Along those lines, another radical shift is the assertion that corporations and other legal constructs under which we do business can hold religious beliefs. The proposed Oregon law is typical, defining “person” to include “sole proprietorships, nonprofits, corporations, associations, firms, partnerships, limited liability companies, or other legal entities” and then shaping the exemption around “a person’s deeply held religious beliefs”.

            Taken at face value, the language (ubiquitous in the proposed laws that I’ve looked at), means that as a matter of law, a corporation or other business entity is deemed capable of holding “religious beliefs”, independent, for legal purposes, of the views of the human beings owning or directing the business entity. If that is where we are headed, that is another radical shift.

            My initial reaction is “ridiculous”. But we are moving fast forward to that result in other areas of law (corporations and other business entities have been granted First Amendment protection under Citizens United, a right held legally independent of any human owning or directing the entity), so it isn’t as far-fetched as it might seem.

            I don’t know where that shift in law will lead, either, but it is a radical change in perspective.

  5. posted by Doug on

    By showing the irrationality of endorsing values by doing business either as a seller or buyer it further points out that the only reason for these religious exemption laws is bigotry. This is doubly so given that the only apparent ‘sin’ applicable is homosexuality and not the multitude sins out there. By arguing for the endorsement of values angle the evangelical christians may have boxed themselves into a corner of rank hypocracy since the endorsement of values only applies to one ‘sin’ and not all ‘sin’.

  6. posted by Tom Scharbach on

    Like racism, the homophobia won’t go away, but its practitioners will place themselves on society’s fringes, for whatever satisfaction that provides them. A critical part of Sanchez’s argument is that this is already where most homophobes are, and he’s not wrong.

    I’m not so sure that either racism or homophobia is relegating itself to the fringes of society. Racism continues to run strong, if under the surface, in many areas of the country. Anti-Semitism continues to run strong, if under the surface, in much of the country. Homophobia continutes, and will continue, to run strong, if increasingly under the surface.

    If you doubt any of those statements, then I would suggest that you get out of the urban safe zones and spend a few months — long enough so that folks don’t clam up around you — in “Red America”. You’ll hear a enough racism, anti-Semitism and homophobia — soft-core, but still core — to convince you. We can’t change that through law, and it is not the goal of “equal means equal”. The goal of “equal means equal” is to put gays/lesbians on an equal footing — under the law and under the Constitution — with every other citizen.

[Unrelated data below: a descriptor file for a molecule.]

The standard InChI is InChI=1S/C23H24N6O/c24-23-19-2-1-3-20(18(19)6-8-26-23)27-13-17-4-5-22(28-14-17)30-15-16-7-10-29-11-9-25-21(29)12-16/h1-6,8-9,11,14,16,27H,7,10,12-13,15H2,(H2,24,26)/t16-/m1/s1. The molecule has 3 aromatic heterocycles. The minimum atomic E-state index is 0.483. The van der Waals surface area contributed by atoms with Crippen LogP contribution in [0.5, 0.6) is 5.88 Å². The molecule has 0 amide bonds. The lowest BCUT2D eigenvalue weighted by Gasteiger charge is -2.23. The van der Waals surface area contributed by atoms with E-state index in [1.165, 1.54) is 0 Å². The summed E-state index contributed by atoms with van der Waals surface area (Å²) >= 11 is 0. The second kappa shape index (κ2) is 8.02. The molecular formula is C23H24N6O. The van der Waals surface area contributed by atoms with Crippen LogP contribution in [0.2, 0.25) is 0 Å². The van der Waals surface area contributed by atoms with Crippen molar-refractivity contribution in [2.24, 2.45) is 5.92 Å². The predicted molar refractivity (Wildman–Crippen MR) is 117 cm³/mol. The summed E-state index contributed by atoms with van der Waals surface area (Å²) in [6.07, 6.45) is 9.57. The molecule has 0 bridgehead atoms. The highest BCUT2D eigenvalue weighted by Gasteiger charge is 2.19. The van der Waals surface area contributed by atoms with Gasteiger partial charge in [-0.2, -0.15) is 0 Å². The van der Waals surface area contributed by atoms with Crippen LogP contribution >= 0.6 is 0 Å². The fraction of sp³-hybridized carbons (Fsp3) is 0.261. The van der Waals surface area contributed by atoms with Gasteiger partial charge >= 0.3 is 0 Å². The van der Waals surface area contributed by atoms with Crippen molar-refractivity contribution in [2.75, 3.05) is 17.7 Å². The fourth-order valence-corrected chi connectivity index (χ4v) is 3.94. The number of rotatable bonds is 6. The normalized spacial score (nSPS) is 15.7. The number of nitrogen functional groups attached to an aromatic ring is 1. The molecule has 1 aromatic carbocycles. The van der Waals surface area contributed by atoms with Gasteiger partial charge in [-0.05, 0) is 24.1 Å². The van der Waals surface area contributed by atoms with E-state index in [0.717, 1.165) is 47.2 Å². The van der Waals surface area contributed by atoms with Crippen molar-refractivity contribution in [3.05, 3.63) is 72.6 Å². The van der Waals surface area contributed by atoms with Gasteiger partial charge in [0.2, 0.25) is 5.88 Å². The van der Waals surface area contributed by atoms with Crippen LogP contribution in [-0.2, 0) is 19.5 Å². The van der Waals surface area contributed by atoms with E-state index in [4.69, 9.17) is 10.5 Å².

“Equal means equal”, unlike societal acceptance of homosexuality, is something we can achieve.

    We have already done so in many areas, and are making progress in others. We have created a legal environment in which police no longer raid our bars and toss us in jail for public indecency. We have created a legal environment in which our relationships are not criminalized. We have come a long way toward creating an environment in which we cannot be fired because we are homosexuals, and for no other reason, although we have a long way to go, still. We are creating a legal environment in which violence against gays and lesbians is taken seriously, and prosecuted as often as not, instead of being dismissed with “You brought it on yourselves …”.

    And we will, sooner than many of us thought possible, succeed in obtaining marriage equality, the cornerstone and keystone of “equal means equal”.

    Will “equal means equal” help lessen homophobia, relegate it to the undersurface of American culture? Probably, if our experience is similar to that of other classes that have fought for and obtained legal equality. When law no longer sanctions unequal treatment, but instead mandates equal treatment, attitudes change. Law has a probative value, which is a fancy way of saying “Take the body, and the mind will follow.”

    We have made a lot of progress on that score, and more and more straights are standing up in the face of open homophobia, putting a stop to it at the source, increasingly driving it underground, just as racism and anti-Semitism has been driven underground. Racism and anti-Semitism have gone soft-core, masked if you will, which in and of itself signals that it is not acceptable. So will homophobia, over time. That doesn’t mean that it won’t continue to exist, but it does mean that will be increasingly understood to be frowned upon.